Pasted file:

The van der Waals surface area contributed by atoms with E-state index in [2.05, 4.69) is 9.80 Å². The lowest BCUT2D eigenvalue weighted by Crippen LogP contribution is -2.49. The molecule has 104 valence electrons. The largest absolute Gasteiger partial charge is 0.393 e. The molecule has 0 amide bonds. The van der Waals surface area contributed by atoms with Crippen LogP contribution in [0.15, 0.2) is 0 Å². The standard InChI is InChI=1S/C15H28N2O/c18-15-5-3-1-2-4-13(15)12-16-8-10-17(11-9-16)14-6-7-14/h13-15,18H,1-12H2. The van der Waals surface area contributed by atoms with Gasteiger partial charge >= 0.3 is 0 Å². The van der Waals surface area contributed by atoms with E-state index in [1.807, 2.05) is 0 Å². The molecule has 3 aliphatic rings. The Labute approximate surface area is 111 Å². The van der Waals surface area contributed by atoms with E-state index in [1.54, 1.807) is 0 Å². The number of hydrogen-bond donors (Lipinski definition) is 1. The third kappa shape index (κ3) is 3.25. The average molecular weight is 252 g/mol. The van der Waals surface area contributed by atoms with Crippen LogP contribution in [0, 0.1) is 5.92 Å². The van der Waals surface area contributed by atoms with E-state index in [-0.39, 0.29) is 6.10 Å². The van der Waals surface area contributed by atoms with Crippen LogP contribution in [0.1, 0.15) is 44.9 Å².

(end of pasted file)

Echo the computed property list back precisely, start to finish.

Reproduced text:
The van der Waals surface area contributed by atoms with E-state index in [2.05, 4.69) is 9.80 Å². The lowest BCUT2D eigenvalue weighted by Crippen LogP contribution is -2.49. The molecule has 104 valence electrons. The largest absolute Gasteiger partial charge is 0.393 e. The molecule has 0 amide bonds. The van der Waals surface area contributed by atoms with Crippen LogP contribution in [0.15, 0.2) is 0 Å². The standard InChI is InChI=1S/C15H28N2O/c18-15-5-3-1-2-4-13(15)12-16-8-10-17(11-9-16)14-6-7-14/h13-15,18H,1-12H2. The van der Waals surface area contributed by atoms with Gasteiger partial charge >= 0.3 is 0 Å². The van der Waals surface area contributed by atoms with E-state index in [1.807, 2.05) is 0 Å². The molecule has 3 aliphatic rings. The Labute approximate surface area is 111 Å². The van der Waals surface area contributed by atoms with E-state index in [1.54, 1.807) is 0 Å². The number of hydrogen-bond donors (Lipinski definition) is 1. The third kappa shape index (κ3) is 3.25. The average molecular weight is 252 g/mol. The van der Waals surface area contributed by atoms with Crippen LogP contribution in [0, 0.1) is 5.92 Å². The van der Waals surface area contributed by atoms with E-state index in [-0.39, 0.29) is 6.10 Å². The van der Waals surface area contributed by atoms with Crippen LogP contribution in [0.1, 0.15) is 44.9 Å².